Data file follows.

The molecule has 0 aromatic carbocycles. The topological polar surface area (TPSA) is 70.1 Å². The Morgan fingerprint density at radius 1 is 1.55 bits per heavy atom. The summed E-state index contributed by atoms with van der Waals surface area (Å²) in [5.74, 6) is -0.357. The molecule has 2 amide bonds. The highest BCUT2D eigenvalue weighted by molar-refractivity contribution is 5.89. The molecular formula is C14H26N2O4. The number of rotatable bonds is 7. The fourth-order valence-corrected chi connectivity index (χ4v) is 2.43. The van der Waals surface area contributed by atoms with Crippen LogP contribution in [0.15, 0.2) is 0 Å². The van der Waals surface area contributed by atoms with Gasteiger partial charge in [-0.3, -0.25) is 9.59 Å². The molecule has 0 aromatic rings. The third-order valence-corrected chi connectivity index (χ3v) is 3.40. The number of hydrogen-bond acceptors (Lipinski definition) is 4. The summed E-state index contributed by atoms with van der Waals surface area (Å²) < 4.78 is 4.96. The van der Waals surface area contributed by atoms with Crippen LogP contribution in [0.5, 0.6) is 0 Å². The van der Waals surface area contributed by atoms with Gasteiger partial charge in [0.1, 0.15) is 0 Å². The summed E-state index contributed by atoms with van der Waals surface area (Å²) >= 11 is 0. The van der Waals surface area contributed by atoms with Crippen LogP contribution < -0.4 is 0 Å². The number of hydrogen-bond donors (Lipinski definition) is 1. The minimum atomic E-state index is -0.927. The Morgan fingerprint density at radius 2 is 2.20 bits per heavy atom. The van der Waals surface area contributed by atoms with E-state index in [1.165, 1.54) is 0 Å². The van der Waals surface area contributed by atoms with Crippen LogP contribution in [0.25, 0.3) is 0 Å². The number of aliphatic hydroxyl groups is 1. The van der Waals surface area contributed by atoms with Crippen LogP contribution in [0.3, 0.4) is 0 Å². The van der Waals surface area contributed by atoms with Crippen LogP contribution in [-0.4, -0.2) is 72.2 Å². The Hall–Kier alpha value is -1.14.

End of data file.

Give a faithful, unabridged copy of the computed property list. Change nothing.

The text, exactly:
The molecule has 0 aromatic carbocycles. The topological polar surface area (TPSA) is 70.1 Å². The Morgan fingerprint density at radius 1 is 1.55 bits per heavy atom. The summed E-state index contributed by atoms with van der Waals surface area (Å²) in [5.74, 6) is -0.357. The molecule has 2 amide bonds. The highest BCUT2D eigenvalue weighted by molar-refractivity contribution is 5.89. The molecular formula is C14H26N2O4. The number of rotatable bonds is 7. The fourth-order valence-corrected chi connectivity index (χ4v) is 2.43. The van der Waals surface area contributed by atoms with Crippen LogP contribution in [0.15, 0.2) is 0 Å². The van der Waals surface area contributed by atoms with Gasteiger partial charge in [-0.3, -0.25) is 9.59 Å². The molecule has 0 aromatic rings. The third-order valence-corrected chi connectivity index (χ3v) is 3.40. The number of hydrogen-bond acceptors (Lipinski definition) is 4. The summed E-state index contributed by atoms with van der Waals surface area (Å²) < 4.78 is 4.96. The van der Waals surface area contributed by atoms with Crippen LogP contribution in [0.5, 0.6) is 0 Å². The van der Waals surface area contributed by atoms with Gasteiger partial charge in [0.1, 0.15) is 0 Å². The summed E-state index contributed by atoms with van der Waals surface area (Å²) >= 11 is 0. The van der Waals surface area contributed by atoms with Crippen LogP contribution < -0.4 is 0 Å². The number of hydrogen-bond donors (Lipinski definition) is 1. The minimum atomic E-state index is -0.927. The Morgan fingerprint density at radius 2 is 2.20 bits per heavy atom. The van der Waals surface area contributed by atoms with E-state index in [1.165, 1.54) is 0 Å². The van der Waals surface area contributed by atoms with Crippen LogP contribution in [0.25, 0.3) is 0 Å². The number of aliphatic hydroxyl groups is 1. The van der Waals surface area contributed by atoms with Crippen LogP contribution in [0.3, 0.4) is 0 Å². The van der Waals surface area contributed by atoms with Crippen LogP contribution in [-0.4, -0.2) is 72.2 Å². The Hall–Kier alpha value is -1.14.